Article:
• keeping secrets away from a so-called friend

3. Verbal Bullying
This is when the bully directly communicates and invokes a negative response to the way the victim feels.

  • directing foul language (profanity) at the target
  • name calling
  • commenting negatively on someone's looks, clothes, body etc - personal abuse
  • tormenting
  • harassment

4. Cyber-bullying
Cyber-bullying occurs when someone bullies through the Internet, mobile phones or other electronic means.

  • sending mean-spirited text, e-mail, or instant messages
  • posting inappropriate pictures or messages about others in blogs or on web sites
  • using someones user name to spread rumors or lies about someone

5. Sexual Bullying
This is when sexuality or gender is used as a weapon by boys or girls towards other boys or girls - although it is more commonly directed at girls. It can be carried out to a persons face, behind their back or through the use of technology. This behavior can be physical and or non physical.

Bullying is a common occurrence in most schools. According to the American Psychological Association, approximately 40% to 80% of school-age children experience bullying at some point during their school career.

Through communication, classroom activities, and creating a positive atmosphere, bullying at the school level can be significantly reduced.

Tips For Parents, Teachers & Administrators

Building a positive environment both in the classroom and at home. If students feel that the classroom is a safe environment, there is less of a chance that bullying will occur. If a child feels that his/her home environment is encouraging and secure, he/she is less likely to take out his/her aggression through bullying at school.

By presenting a united front, teachers, parents, and administrators can help reduce the number of bullying incidents within the classroom. Showing a bully that he/she cannot manipulate any authority figure into allowing bullying to go on will ward off any negative behavior that may occur. This can be done by creating an "anti-bullying" team, posters, campaign, etc.

Providing a training class for those who interact with students on a daily basis (custodians, teachers, bus drivers, crossing guards, cafeteria workers, school nurses, etc.) will give them the tools needed for bully prevention.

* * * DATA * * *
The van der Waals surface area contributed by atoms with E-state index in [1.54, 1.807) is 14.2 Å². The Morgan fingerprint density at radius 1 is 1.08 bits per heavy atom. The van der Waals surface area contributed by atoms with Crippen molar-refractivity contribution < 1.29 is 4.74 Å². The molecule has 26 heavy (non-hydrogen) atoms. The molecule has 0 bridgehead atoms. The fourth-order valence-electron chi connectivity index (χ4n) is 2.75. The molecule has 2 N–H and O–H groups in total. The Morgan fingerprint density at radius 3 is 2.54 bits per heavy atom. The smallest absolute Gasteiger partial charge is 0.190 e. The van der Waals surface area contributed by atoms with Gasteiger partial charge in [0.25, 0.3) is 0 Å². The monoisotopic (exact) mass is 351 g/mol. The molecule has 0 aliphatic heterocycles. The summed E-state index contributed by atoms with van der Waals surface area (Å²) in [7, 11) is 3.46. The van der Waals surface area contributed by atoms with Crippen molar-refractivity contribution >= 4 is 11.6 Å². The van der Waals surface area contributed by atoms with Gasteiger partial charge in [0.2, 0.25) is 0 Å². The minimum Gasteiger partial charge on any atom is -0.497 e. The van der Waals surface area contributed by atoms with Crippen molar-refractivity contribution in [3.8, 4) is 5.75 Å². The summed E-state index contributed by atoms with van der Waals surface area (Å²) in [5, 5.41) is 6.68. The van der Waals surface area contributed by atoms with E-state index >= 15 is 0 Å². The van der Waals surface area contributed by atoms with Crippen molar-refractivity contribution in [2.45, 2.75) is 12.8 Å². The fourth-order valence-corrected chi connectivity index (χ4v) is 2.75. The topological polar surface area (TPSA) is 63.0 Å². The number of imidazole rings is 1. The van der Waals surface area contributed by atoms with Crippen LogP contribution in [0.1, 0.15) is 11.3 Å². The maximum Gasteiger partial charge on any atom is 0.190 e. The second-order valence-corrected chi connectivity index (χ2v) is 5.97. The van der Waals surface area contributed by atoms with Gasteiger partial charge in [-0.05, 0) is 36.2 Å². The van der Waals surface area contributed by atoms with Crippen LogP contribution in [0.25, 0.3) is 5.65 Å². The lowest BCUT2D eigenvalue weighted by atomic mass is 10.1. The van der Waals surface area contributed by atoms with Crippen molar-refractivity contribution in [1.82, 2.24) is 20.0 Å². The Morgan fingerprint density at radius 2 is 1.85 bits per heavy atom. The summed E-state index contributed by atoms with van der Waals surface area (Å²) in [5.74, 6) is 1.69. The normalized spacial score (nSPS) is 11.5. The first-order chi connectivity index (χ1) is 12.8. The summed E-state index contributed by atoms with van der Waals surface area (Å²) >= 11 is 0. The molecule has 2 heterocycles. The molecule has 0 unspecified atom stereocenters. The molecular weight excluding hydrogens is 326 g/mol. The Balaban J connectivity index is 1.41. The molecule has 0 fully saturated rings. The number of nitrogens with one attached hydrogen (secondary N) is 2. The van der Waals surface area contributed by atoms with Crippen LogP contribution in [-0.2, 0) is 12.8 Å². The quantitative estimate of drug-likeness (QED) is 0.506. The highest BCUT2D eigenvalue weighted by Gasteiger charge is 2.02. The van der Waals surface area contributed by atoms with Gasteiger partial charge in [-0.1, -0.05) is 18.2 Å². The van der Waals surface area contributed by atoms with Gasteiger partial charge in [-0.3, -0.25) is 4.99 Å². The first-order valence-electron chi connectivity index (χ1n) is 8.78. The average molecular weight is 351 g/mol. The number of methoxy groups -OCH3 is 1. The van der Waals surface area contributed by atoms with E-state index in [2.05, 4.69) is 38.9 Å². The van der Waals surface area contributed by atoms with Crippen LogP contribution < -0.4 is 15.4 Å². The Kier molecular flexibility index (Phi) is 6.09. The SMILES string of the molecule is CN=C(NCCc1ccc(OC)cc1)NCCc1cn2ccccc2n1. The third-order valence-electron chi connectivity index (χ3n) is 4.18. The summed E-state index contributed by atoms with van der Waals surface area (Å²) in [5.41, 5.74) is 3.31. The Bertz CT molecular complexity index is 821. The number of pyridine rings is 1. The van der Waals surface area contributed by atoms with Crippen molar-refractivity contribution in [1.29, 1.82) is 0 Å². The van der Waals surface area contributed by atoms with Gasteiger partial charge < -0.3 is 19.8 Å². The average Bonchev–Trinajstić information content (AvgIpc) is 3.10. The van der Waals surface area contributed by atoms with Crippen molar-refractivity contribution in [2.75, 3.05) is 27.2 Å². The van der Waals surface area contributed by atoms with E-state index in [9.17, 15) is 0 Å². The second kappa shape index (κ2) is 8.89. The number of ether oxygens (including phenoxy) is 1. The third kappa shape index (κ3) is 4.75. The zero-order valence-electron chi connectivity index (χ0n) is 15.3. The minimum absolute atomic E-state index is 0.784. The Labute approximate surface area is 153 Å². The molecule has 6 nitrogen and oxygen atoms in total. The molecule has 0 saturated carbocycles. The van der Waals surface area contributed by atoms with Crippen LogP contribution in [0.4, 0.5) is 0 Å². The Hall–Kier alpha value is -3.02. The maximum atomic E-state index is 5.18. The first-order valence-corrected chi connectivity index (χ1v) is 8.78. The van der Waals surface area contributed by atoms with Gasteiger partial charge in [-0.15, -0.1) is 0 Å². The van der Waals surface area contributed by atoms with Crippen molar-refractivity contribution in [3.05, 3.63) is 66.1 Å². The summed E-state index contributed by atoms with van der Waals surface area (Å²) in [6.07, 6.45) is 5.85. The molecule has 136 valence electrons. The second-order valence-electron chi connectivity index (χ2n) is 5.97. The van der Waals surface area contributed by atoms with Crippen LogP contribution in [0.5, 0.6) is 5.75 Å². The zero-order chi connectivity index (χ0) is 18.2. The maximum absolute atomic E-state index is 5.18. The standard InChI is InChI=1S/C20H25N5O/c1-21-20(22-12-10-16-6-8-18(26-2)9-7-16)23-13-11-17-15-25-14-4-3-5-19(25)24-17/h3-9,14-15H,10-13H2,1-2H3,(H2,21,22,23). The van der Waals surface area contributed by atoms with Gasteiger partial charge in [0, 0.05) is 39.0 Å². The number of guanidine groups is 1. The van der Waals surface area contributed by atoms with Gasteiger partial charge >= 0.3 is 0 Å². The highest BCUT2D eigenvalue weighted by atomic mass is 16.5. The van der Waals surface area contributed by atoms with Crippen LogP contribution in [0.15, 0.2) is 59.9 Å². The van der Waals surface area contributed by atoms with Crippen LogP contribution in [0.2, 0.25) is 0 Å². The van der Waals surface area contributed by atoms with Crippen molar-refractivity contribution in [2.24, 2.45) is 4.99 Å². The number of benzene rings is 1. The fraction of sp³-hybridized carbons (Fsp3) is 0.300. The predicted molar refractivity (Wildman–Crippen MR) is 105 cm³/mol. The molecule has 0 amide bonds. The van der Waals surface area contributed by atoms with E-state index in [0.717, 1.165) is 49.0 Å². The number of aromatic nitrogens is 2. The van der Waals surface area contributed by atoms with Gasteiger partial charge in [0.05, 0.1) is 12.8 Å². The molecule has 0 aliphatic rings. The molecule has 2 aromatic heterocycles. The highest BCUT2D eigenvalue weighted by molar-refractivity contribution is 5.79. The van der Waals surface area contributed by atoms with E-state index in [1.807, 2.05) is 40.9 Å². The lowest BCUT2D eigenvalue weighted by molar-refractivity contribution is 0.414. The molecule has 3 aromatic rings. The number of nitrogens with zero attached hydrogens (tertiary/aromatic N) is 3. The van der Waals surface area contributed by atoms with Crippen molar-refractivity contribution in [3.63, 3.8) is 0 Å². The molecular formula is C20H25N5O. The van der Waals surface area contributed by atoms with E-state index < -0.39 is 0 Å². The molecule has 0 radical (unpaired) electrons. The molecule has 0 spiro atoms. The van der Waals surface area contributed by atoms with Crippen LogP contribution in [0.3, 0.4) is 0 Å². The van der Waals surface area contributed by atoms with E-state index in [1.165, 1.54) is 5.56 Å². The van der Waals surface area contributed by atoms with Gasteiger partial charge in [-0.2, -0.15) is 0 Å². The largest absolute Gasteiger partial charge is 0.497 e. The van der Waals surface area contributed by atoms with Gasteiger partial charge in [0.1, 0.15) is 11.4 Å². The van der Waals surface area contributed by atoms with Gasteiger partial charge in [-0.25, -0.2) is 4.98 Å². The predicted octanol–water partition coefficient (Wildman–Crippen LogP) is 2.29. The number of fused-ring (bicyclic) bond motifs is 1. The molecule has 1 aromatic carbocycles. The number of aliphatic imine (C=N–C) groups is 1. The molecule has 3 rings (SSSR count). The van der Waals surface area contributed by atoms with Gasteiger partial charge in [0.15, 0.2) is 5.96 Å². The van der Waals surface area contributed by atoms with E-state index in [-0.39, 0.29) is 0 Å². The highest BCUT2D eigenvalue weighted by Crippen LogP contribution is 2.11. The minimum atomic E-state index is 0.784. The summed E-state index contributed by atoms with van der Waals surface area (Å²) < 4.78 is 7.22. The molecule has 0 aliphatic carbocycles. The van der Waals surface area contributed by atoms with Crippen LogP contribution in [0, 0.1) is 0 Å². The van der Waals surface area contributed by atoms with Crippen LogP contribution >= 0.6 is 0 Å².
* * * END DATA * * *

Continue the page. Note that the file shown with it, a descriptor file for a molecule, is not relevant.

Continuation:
Be consistent in enforcing any rules, regulations, and policies the school has.
Be aware of common places where bullying occurs and provide supervision.
Provide anti-bullying activities for students to partake in.

Combining all of the aforementioned techniques will help to limit the amount of bullying that occurs within the classroom.

A Final Word of Advice

Fear locks us up and awareness gives us power.

At a young age establishing an open line of communication with the child is extremely important. Taking time to give the child an understanding of human behavior when they ask questions about how people say or do things to them is also of great importance. Teaching them the skills of adapting in society, by this I mean teaching the child how to communicate with any type of person (rapport skills), will give them skills to adapt and also a greater awareness of people, their environment and behavior(driving forces).

Another important aspect is the child's self esteem and confidence. Try to build this as much as you can in their younger years so it becomes a permanent part of their self image later in life. Try to get them involved in team sports. This will help improve their adaptive skills and discipline. Playing sports also improves the coordination of the left and right sides of the brain which is also beneficial for overall positive development as a person. Remember our perception of ourselves creates our world.

Rick Collingwood has developed a special set of Children's Sleep stories which can help children who have been bullied or experience other negative emotional experiences.